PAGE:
Tab Tricolore, Chef and Restaurateur
Part two of a three-part series. Click here to read part one.
Knowing how to cook is just the first step on the path to becoming a successful restaurateur. The challenges are enormous for any chef, but for a chef in The Park, those challenges can sometimes seem overwhelming. How do you convince Animals who are used to securing their own sustenance that your food is worth paying for?
“When I started in this business, there was no such thing as fine dining in The Park,” says Tab Tricolore (pronounced “tree-caa-lore-ay”).
The Park’s famous “bad boy chef” and its most successful restaurateur hands his interviewer a drink while he hosts a tour of Klo, The Park’s and his first fine dining establishment.
“What you’re drinking there isn’t just something to quench your thirst,” he says proudly, as he explains the genesis of Klo’s signature drink.
One hot day two Summers ago, he says, he and his entire staff went on a reconnaissance mission. They were searching for the purest water they could find in The Park.
“We had a permit and when we found it [the water], I was going to dig a new well. Just for Klo. But it wasn’t easy. We spent the whole day tapping into every water source we could find, but none of it was as pure as what we could get from the Wishing Well. And I knew we couldn’t take water from the Wishing Well. It’s everybody’s water, and I didn’t have permission to use it,” he says.
Then he had what he calls a light bulb moment. “I asked myself, ‘Why am I planning to serve plain water at all?'” He explains:
“There are some Animals who think they will only drink water but it’s your job as a chef…as a restaurateur…to nudge them away from their routine. If you don’t try and if you don’t succeed, they might as well eat at home. No Park Animal is going to go out to eat — and pay for the privilege — unless they’re offered something different, something superb, something they couldn’t possibly get by themselves. The flavours, the texture, the presentation…you have to offer an extraordinary culinary experience or Animals will not dine at your restaurant.”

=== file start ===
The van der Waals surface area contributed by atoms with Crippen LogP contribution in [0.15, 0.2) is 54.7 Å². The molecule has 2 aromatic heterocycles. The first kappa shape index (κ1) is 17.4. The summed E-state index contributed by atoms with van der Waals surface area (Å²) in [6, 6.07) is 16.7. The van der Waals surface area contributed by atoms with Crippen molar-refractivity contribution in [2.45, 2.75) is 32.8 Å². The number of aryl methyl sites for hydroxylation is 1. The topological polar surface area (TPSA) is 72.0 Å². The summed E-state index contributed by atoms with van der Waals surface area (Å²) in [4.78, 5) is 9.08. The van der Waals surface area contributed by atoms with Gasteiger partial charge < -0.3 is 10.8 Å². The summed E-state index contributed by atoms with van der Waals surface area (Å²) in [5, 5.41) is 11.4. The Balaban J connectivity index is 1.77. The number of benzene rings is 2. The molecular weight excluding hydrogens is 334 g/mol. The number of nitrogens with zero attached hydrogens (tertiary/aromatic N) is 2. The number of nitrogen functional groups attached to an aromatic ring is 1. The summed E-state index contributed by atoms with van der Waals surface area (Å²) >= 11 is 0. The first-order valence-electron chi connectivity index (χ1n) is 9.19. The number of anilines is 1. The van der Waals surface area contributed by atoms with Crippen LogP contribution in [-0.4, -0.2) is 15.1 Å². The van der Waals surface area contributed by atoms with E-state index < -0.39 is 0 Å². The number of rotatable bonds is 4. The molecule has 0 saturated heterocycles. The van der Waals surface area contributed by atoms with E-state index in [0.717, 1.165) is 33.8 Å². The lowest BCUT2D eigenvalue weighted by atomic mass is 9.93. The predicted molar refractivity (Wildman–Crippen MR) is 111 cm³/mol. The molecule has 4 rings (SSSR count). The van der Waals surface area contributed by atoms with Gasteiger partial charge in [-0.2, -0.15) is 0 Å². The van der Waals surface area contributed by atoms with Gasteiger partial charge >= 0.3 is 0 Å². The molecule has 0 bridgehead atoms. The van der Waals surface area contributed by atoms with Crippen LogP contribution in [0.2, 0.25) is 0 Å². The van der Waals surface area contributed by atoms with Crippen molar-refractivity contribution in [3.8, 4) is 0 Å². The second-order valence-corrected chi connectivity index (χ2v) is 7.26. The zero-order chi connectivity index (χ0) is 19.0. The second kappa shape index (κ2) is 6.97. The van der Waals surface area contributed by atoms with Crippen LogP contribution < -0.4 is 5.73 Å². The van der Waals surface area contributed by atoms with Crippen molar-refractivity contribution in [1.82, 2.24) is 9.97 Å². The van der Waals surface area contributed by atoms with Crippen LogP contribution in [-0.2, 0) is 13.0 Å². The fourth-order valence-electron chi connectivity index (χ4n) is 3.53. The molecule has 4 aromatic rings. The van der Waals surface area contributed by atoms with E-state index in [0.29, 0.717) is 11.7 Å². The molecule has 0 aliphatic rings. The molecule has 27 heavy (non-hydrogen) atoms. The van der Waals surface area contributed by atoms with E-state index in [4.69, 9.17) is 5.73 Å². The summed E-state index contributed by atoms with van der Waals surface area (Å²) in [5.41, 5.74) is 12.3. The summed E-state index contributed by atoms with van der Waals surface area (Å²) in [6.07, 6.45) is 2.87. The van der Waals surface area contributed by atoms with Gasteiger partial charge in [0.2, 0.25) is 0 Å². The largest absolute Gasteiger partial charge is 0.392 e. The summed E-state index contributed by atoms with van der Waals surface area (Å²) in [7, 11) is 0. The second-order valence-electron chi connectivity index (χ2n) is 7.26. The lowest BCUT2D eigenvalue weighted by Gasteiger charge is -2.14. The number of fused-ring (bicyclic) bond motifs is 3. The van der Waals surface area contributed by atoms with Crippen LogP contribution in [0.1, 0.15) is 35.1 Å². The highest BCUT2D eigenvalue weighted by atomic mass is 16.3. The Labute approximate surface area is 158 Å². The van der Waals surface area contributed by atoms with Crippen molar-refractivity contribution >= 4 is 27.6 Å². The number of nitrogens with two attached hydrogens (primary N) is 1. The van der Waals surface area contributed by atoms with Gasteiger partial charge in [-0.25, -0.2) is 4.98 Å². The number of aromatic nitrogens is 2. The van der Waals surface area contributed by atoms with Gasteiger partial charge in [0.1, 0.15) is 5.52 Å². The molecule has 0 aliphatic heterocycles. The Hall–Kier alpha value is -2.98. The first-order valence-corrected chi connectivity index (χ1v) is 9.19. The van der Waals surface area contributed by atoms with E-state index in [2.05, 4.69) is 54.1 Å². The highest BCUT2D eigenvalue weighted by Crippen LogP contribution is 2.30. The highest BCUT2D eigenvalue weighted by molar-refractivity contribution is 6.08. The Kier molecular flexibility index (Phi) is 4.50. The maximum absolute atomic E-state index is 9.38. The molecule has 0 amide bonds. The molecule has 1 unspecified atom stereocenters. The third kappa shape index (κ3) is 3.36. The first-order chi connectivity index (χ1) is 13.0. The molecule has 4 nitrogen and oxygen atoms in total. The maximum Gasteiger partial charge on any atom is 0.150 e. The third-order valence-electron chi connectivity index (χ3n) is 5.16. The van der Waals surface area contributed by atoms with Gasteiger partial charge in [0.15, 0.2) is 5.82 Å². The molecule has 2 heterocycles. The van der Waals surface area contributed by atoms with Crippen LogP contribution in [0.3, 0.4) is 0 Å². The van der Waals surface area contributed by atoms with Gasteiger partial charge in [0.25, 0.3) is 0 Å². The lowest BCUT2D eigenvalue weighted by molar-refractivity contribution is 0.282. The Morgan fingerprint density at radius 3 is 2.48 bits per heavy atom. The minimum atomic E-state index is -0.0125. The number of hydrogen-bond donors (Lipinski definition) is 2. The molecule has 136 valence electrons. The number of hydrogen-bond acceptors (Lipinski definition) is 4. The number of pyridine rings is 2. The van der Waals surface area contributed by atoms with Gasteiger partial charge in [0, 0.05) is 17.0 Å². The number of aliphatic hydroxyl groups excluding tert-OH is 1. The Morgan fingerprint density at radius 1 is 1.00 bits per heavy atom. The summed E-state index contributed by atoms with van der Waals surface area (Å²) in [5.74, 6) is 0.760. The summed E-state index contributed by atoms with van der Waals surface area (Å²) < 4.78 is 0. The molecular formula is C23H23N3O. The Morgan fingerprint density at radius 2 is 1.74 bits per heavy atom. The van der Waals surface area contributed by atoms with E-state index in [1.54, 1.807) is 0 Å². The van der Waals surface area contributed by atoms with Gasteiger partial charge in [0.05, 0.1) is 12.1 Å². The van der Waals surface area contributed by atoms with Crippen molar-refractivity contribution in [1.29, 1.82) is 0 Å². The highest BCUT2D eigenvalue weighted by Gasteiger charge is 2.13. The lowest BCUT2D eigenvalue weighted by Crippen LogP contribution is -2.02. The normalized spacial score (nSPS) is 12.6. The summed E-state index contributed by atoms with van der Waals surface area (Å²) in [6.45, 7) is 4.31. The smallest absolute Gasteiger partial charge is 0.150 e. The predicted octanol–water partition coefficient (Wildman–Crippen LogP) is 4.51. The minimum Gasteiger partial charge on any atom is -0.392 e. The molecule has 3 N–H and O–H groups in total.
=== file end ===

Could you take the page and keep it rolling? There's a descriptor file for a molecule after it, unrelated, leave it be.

Tricolore says that Klo offers all that and more, every day that it is open. And his other restaurants, though not billed as fine dining spots, offer food that adheres strictly to his formula for success. And that is the four “Ls”: local (the food must be locally sourced, that is, grown inside The Park), lovely (to look at, as Tricolore contends the eyes are the gateway to the palate), luscious (in texture, a very important aspect to Tricolore), and lickable (you must want to continue to savour the flavour long after you have finished your meal).
Tricolore talks often about seeing himself as the prime educator of Park Animals’ palates. But the proud owner of The Park’s first fine dining restaurant bristles at the interviewer’s suggestion that Klo was intended to be an exclusive establishment.
“We exclude no Animal,” he says emphatically. And then he turns the conversation to The Tabby Club, which he purchased a few years ago.
“The Tabby Club, now that’s exclusive…and always has been. And I understand that. Jor (The Park’s first leader and the founder of modern zoocracy) opened it for Tabbies, when Tabbies couldn’t get a drink or a meal anywhere else. You can’t get in if you don’t have stripes. You don’t have to be a Cat, but you have to have stripes. And when I bought it, there was all this talk about whether I would change it, whether it would lose its character. But, look, I’m a Tabby, too. I know how the world works. I have no intention of opening it up completely, though it will change along the way. It has to; everything does. But I’m not against keeping it exclusive for a while, just to remind us that this Park is a work in progress. We’re not finished, by any means. And The Tabby Club kind of proves that,” he says.
Then he asks for an opinion of Klo’s signature drink.
The interviewer hesitates, then obliges: “It’s bold, it’s different, full of richness and flavour and it goes down smoothly.” And, if the interviewer may add an “L” to the Tricolore formula, it lingers in your consciousness, much like the chef, himself.